That’s the unique beauty of this zoo. Instead of walls and fences, the animals are held back by more subtle barriers like concealed trenches or waterways to give the impression of being on safari. Even the deadly cheetah and lions, tigers and hungry hippos seem to be in touching distance.
Which they genuinely are on our morning round. Including the Sumatran Tigers (there are six here at the moment, some, including three cubs, on loan from Taronga Zoo) which Anna feeds with raw chicken allowing them to eye us off before they’re let out of their sleeping cages for the day. These tigers have a life expectancy of more than 20 years, compared to an average ten for their brothers in the wild which are close to extinction, largely due to illegal poaching.
We swing by the Asian Small Claw Otters next, classified as vulnerable in the wild, prized for their waterproof pelts.
After we’re let loose from Billabong Camp, we’re free to roam the zoo to our heart’s content. Two day passes are included in an overnight stay, but you can usually get around in one, especially hiring bikes (including tandems) or an electric buggy. We tried both, but with two small boys spent from their night with the animals, the buggy did the trick as we were able to circumnavigate the zoo without effort, pulling over when we felt like taking a closer look at our favourite animals. A good tip is to follow the daily feeding schedule, usually with a zookeeper talk thrown in. Watching hippos get their teeth cleaned (with a hose and a toothbrush the size of a garden broom) and giraffes munching up close are experiences kids (and adults) will never forget.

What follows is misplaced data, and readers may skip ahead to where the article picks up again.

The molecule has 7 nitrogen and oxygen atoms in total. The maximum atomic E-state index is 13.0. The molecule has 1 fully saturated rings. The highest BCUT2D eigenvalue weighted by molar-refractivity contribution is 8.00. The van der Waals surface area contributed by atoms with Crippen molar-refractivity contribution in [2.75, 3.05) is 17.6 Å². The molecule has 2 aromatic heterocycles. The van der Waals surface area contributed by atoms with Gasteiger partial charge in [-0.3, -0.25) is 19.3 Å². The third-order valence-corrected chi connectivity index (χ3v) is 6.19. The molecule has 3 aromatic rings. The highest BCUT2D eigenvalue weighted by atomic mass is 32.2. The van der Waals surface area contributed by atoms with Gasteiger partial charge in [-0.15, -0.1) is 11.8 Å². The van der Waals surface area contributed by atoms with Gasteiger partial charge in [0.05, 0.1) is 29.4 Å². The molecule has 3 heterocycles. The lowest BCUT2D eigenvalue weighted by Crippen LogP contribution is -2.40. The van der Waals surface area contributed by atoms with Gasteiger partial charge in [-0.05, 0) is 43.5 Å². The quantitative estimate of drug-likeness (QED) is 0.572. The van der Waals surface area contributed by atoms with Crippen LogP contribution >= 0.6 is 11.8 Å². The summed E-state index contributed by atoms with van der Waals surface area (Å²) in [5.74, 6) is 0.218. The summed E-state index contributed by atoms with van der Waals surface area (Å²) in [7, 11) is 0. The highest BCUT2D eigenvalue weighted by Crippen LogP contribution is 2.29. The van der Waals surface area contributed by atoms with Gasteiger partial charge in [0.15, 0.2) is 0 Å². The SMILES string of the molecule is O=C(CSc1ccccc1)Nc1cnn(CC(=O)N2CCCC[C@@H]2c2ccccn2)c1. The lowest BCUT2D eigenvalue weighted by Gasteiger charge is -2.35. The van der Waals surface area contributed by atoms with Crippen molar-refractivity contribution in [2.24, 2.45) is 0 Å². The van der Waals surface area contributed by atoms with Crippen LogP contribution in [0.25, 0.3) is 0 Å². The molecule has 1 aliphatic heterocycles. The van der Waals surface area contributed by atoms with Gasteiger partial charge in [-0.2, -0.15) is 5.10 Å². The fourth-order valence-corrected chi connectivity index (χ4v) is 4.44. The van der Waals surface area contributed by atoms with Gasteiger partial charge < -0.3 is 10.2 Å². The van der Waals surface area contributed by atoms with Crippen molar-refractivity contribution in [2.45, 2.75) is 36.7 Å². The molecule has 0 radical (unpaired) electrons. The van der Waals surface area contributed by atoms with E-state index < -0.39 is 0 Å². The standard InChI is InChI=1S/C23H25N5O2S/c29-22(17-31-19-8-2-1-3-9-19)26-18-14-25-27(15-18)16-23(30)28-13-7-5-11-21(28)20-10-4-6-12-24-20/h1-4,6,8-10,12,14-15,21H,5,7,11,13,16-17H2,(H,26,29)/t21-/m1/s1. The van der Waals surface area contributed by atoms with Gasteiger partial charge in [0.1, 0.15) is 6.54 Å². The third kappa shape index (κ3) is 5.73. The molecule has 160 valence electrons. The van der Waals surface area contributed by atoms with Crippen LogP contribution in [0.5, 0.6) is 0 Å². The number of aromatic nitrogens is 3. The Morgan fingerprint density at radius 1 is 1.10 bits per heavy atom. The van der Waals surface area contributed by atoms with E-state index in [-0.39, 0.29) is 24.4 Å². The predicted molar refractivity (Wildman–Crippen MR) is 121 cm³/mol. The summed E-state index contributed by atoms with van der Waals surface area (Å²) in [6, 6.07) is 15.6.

Be sure to leave time at day’s end for the Safari Park Children’s Playground complete with safari jeep (which I couldn’t tear my boys out of), life size animal sculptures, and a flying fox officially rated “ awesome”.
How to get there:
Drive from Sydney to Dubbo: Approximately 5.5 hours. Time the drive to arrive early afternoon and settle into camp (or wherever you decide to stay). You can make a day of it at the zoo the next day.
Fly: Qantas and Rex Airways offer five flights a day from Sydney to Dubbo. 1 hour, 5 minutes duration.
Staying at the zoo:
Billabong Camp: tents that sleep 2-3 people including BBQ dinner and breakfast and guided Zoo tours.
Zoofari Lodge: Luxurious guest house accommodation including meals and guided Zoo tours.
Savannah Cabins: Self contained two bedroom cabins sleeping up to six people
Dubbo has a range of quality hotels and self contained apartments, many in close proximity to the zoo. We stayed at Cattleman’s Country Motor Inn just minutes from the zoo, booked that same afternoon.
What else to do:
Old Dubbo Gaol, in Dubbo’s main street, should be included as part of any Dubbo Zoo visit. It operated as a gaol for almost 120 years only closing in 1966 and offers a fascinating insight into Australia’s early prison history. The buildings are perfectly intact complete with “model” prisoners (ie talking mannequins), the original gallows and daily reenactments of real life happenings, and a riveting guided tour about the multitude of escapes (successful and not) from the prison.
More accommodation options and tourist information:
Jacinta and her boys were guests of Taronga Western Plains Zoo and stayed at Billabong Camp.
This story was first published on TheCarousel.com in May 2016